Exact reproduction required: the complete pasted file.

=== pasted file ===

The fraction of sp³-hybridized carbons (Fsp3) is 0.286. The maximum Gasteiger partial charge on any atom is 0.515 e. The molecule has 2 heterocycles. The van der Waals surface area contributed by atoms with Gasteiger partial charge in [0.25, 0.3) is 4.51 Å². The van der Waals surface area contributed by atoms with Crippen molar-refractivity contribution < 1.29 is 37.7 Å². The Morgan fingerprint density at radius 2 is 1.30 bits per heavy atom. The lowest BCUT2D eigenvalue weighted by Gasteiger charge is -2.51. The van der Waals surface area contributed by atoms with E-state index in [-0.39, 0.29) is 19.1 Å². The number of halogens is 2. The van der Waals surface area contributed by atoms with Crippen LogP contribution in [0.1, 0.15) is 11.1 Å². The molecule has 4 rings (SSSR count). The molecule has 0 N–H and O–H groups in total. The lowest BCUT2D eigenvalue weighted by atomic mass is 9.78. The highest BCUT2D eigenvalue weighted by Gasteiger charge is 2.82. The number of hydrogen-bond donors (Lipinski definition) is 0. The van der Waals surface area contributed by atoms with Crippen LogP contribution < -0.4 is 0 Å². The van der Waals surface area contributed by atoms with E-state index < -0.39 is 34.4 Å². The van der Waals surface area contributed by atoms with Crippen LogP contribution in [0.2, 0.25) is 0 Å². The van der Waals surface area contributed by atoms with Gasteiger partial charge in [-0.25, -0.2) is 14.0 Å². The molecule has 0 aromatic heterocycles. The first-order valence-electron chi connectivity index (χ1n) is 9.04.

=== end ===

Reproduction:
The fraction of sp³-hybridized carbons (Fsp3) is 0.286. The maximum Gasteiger partial charge on any atom is 0.515 e. The molecule has 2 heterocycles. The van der Waals surface area contributed by atoms with Gasteiger partial charge in [0.25, 0.3) is 4.51 Å². The van der Waals surface area contributed by atoms with Crippen molar-refractivity contribution < 1.29 is 37.7 Å². The Morgan fingerprint density at radius 2 is 1.30 bits per heavy atom. The lowest BCUT2D eigenvalue weighted by Gasteiger charge is -2.51. The van der Waals surface area contributed by atoms with E-state index in [-0.39, 0.29) is 19.1 Å². The number of halogens is 2. The van der Waals surface area contributed by atoms with Crippen LogP contribution in [0.1, 0.15) is 11.1 Å². The molecule has 4 rings (SSSR count). The molecule has 0 N–H and O–H groups in total. The lowest BCUT2D eigenvalue weighted by atomic mass is 9.78. The highest BCUT2D eigenvalue weighted by Gasteiger charge is 2.82. The number of hydrogen-bond donors (Lipinski definition) is 0. The van der Waals surface area contributed by atoms with Crippen LogP contribution < -0.4 is 0 Å². The van der Waals surface area contributed by atoms with E-state index < -0.39 is 34.4 Å². The van der Waals surface area contributed by atoms with Crippen LogP contribution in [0.2, 0.25) is 0 Å². The van der Waals surface area contributed by atoms with Gasteiger partial charge in [-0.25, -0.2) is 14.0 Å². The molecule has 0 aromatic heterocycles. The first-order valence-electron chi connectivity index (χ1n) is 9.04.